The first session of the Color Relationships class for Spring 2016 was held on Wednesday, April 6. A group of eleven students was introduced to new ways of thinking about color, including arrays, halation, and the primary colors of pigment (hint: it’s not the traditional red, yellow, blue!). See the full post for handouts, videos, and class materials.
- Homework assignment
- Class recap – some key ideas
- Class photos
- Class materials
- Same session, different year
Homework hints – array exploration and self-critique
Dick suggests viewing these excerpts from his Color DVD in order to see your own work in relationship to the simulated critique. This is the color equivalent to the “Value” critique shown in class. (click to view larger)
Class recap – some key ideas
- This class is first and foremost about RELATIONSHIPS. Everything in life is in relationship to everything else, and color is no different.
- Color comes down to two fundamental aspects, HUE and VALUE. Always come back to these two characteristics when faced with a color problem.
- Dick’s teaching methods are about creating a behavioral change in his students – don’t be surprised to find yourself frustrated, challenged, or even a bit distraught: these feelings can signify that true learning is taking place. Dick’s stated goal is to take his students from dependence to independence, and the only way to do that is to let you find your own solutions, not to give you the answers.
- Remember, we are not creating “precious stones” in this class. “If you fill your pockets with precious stones, how can you cross the river?” Focus on creating stepping stones, and the precious ones will come later.
- An array consists of a “family” of related colors in a sequence which changes predictably in both hue and value from one end to the other. Arrays are easy to create in Illustrator using the Object > Blend function, and difficult to set up using Color-Aid paper.
- Halation is the apparent gradation seen in an area of color when it is between two related colors, as in an array. If you see halation, you know you have an array. It is a visual phenomenon created by our perception.
In order to ensure a smooth and productive class experience, it is very important that we all understand and are familiar with the terms of color. The misuse of color terms is partly responsible for why there is so much color confusion in the world, so take the time to learn these terms if you have not already!
While we did not go over this sheet specifically in class, it is a great way to test your color acuity and train your eyes to recognize when colors are, or are not, in relation to each other.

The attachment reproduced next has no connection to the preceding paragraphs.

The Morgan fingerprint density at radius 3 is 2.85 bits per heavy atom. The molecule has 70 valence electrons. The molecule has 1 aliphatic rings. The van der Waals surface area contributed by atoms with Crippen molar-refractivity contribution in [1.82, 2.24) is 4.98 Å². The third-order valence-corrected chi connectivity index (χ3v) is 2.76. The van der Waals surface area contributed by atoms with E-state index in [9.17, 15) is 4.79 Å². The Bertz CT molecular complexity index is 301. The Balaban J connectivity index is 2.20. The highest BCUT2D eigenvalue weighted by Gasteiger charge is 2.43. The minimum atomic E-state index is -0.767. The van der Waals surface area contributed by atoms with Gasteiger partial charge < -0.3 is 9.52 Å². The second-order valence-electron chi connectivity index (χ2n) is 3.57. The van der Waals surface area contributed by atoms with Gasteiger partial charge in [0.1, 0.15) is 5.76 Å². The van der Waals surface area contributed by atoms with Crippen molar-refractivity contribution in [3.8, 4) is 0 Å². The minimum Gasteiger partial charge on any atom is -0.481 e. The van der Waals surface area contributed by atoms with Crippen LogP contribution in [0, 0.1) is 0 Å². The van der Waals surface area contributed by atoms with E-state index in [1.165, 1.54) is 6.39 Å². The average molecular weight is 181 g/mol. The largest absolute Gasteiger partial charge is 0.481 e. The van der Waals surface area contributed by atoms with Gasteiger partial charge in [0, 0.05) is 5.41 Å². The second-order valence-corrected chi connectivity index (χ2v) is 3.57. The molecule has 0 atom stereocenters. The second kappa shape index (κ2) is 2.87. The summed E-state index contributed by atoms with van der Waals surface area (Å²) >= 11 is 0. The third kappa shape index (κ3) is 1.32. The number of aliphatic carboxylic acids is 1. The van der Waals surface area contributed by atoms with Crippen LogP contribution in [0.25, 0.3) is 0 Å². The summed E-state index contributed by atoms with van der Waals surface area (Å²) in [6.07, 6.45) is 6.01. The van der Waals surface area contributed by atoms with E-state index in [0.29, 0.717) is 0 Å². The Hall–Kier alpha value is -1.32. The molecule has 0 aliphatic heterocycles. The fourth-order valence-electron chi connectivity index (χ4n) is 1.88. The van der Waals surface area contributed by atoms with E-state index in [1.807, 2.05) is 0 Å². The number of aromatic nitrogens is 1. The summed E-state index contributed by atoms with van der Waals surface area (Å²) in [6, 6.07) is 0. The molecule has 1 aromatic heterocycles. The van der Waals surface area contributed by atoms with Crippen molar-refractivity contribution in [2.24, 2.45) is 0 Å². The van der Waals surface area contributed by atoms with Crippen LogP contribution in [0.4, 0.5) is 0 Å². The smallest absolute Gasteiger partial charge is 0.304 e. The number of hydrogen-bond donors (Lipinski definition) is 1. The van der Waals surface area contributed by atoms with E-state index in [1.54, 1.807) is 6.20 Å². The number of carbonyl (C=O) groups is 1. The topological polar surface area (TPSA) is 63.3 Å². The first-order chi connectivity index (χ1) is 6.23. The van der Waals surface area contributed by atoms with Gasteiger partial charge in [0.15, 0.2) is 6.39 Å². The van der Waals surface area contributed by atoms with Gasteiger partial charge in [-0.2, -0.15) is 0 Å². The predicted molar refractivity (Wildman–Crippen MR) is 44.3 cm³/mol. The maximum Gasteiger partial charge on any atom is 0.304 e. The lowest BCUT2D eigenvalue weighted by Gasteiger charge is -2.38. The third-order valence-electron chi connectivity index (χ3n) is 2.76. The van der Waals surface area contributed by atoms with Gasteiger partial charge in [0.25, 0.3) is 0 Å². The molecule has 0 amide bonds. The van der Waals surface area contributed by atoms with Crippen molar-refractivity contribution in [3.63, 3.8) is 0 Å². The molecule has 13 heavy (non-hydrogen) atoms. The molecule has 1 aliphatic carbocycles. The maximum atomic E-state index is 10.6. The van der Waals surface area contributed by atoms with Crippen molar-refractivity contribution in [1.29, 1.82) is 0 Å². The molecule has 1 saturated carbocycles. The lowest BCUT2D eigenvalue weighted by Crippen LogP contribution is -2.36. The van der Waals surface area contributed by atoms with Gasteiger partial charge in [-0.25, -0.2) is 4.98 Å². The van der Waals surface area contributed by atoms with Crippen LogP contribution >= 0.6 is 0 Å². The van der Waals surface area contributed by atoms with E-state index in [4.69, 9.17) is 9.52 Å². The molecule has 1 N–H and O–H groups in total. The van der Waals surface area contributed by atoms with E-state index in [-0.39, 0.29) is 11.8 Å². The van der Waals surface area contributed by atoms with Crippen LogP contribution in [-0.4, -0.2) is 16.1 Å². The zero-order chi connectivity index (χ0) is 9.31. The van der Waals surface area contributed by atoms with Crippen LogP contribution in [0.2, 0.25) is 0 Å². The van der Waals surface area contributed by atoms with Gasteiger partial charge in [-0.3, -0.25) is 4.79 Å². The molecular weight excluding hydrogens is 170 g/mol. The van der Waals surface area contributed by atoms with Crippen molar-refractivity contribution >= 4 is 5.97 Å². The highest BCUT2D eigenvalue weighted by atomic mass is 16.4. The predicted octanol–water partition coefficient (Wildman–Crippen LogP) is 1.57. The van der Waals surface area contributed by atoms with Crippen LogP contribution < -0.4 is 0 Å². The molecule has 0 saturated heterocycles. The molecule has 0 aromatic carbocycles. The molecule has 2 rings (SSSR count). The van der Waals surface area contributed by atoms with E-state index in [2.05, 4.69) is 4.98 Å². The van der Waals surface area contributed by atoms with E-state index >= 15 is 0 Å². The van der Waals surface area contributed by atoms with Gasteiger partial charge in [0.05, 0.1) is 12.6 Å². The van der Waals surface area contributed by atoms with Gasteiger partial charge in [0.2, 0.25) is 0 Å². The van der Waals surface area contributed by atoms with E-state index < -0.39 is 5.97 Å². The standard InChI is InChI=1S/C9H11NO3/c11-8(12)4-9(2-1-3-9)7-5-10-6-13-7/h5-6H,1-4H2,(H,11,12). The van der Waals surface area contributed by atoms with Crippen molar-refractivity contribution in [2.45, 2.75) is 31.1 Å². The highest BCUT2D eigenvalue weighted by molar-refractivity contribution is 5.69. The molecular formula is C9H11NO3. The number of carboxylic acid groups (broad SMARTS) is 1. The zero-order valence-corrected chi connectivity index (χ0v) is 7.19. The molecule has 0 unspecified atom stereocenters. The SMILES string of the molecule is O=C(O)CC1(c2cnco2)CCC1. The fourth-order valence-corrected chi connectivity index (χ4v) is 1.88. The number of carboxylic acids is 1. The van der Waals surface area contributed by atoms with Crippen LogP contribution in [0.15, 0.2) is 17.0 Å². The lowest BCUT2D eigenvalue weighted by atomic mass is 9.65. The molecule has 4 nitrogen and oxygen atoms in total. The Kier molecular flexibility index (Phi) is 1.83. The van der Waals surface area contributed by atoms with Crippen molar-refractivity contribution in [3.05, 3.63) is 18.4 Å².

Dick mentioned, but didn’t show, the Tri-Hue demo page. It allows you to experiment with the three primary colors cyan, magenta, and yellow (plus black) to mix any color you can imagine. Notice in the screenshot below that red is a combination of yellow and magenta – therefore, a secondary color, not a primary. Likewise, blue is a mix of cyan and magenta – again, a secondary, not a primary!
You can access the demo easily from almost any page on the website, from the top menu bar, or the “Mix any color” area in the right sidebar.
Slides – Value deception assignment and sample critique
3D Color Wheel
An animated building of a 3D color wheel with identifying text. The full dimension of color relationships can be viewed in this animated movie. This is part of Dick Nelson’s DVD “Dimensions of Color”, used as his teaching device for the serious student of color. Having studied with the 20th Century master of color Josef Albers at Yale, Dick has incorporated many lessons from his mentor and added some of his own color revelations.
Color is Relative
We perceive the hue and value of colors according to their surroundings. This video demonstrates just how relative color is and provides an explanation.
Color relationships are seen here as ARRAYS of related hues and values. The visual phenomenon of HALATION is ever present in each and every array. This illusion of color and value gradation, explained in my earlier videos, served as a basis for much of Josef Albers work with the INTERACTION OF COLOR.
Create an Array – Illustrator tutorial
Cutting a hole – Illustrator tutorial
Same session, different year
The book Interaction of Color by Josef Albers was originally published in 1963 in a small print run with silk-screened plates of student and faculty solutions to each exercise. Original editions are in the holdings of libraries and collectors. In 2009, it was reprinted in a large 2-volume boxed set, which is available on Amazon for $157. Dick frequently brings his copy out to show and critique solutions to the Albers exercises.
Several paperback editions have been published with the full text, each with more color plates than the previous. The most recent was published in 2013 for the 50th anniversary of the original publication and is available on Amazon for $12.
The Interaction of Color iPad app ($14) contains all the text, reproductions of all the color plates, the ability to create one’s own versions of each exercise, and brief video clip commentaries.